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Retail experts say you can definitely go with the dupe.

pottery barn store
Joni Hanebutt / Shutterstock

According to Julie Ramhold, consumer analyst with DealNews.com, both the bat bowl and pumpkin dupes are pretty convincing.

"The bat bowl looks spot on to me. Granted, I haven't compared the two in person, but they're both metal bowls, with the Pottery Barn one being made of hand-cast aluminum and with a bronze finish," she tells Best Life. "I'm not sure of the details of the HomeGoods dupe but at a glance I wouldn't have been surprised to find out it's the same bowl and excess Pottery Barn inventory had made its way to HomeGoods. The more affordable option may be lighter in weight, but it looks to still be fairly substantial."

When it comes to the candy bowl, she says that given Pottery Barn's price point, you're probably better off with the cheaper option. "I can't think of a reason why you'd spend $100 on the Pottery Barn one if you can get your hands on the much more affordable dupe," Ramhold says.

For the pumpkins, she notes that the quality between HomeGoods and Pottery is likely similar, as they both have a terracotta-style look. (It's worth noting that it's unclear what brand the HomeGoods pumpkins and jack-o'-lanterns are—several TikTokers said that they didn't see a tag when they purchased them.)

"While the more affordable option might be thinner—I don't know this for certain, it just might be a way for them to offer something like that at a cheaper price tag—it's not a guarantee that it'll be any lighter or more fragile than the more expensive alternative," Ramhold says. "If these terracotta pumpkins fit your decorating scheme or whatever project you have in mind, they seem to be well-worth finding."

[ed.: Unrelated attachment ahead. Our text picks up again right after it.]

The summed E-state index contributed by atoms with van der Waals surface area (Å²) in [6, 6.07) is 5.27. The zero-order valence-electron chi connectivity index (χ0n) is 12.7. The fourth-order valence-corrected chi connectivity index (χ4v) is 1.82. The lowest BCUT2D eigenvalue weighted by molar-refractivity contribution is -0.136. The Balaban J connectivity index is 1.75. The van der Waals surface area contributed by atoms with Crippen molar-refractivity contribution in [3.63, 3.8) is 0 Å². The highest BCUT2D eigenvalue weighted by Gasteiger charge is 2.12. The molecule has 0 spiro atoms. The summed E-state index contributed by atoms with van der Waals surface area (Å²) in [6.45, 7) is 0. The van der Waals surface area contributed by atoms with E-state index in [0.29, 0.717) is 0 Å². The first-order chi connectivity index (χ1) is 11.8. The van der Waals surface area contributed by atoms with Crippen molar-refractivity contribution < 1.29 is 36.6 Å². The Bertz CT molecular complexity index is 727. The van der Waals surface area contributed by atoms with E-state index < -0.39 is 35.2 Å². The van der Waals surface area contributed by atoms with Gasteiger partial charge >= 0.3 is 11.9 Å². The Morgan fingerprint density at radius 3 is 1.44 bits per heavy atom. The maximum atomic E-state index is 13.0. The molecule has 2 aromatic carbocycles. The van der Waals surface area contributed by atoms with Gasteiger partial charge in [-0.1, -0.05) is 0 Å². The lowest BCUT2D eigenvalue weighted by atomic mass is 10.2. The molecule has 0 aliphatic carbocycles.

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You might want to compare both items.

homegoods logo
Eric Glenn / Shutterstock

Ramhold says that you shouldn't write off stores like HomeGoods, as off-price retailers can still sell "high-quality items."

However, if you're really curious about whether the quality of Pottery Barn options is worth paying extra for, consider finding the products in-store.

"If you have a chance to see both items in person, you may find that they feel different—the lower price items might be lighter in weight for example—but as these are decorative items, the weight really shouldn't matter," Ramhold explains, adding that a higher price tag doesn't always mean that you're paying for higher quality materials.

"For example, the bat bowl at Pottery Barn is meant to store wrapped food only—it shouldn't come into direct contact with anything edible. So even higher price tags don't make something inherently safer," she says.

You can also store the more affordable items out of reach when decorating, if you're worried that they're more fragile, but in general, Ramhold says that HomeGoods is a safe bet when shopping for this kind of seasonal decor.

"Honestly, shopping at retailers like HomeGoods is a solid strategy for finding pieces that look high-end but won't cost a fortune and will still last for a long time as long as they're well cared for," she says.

Abby Reinhard
Abby Reinhard is a Senior Editor at Best Life, covering daily news and keeping readers up to date on the latest style advice, travel destinations, and Hollywood happenings. Read more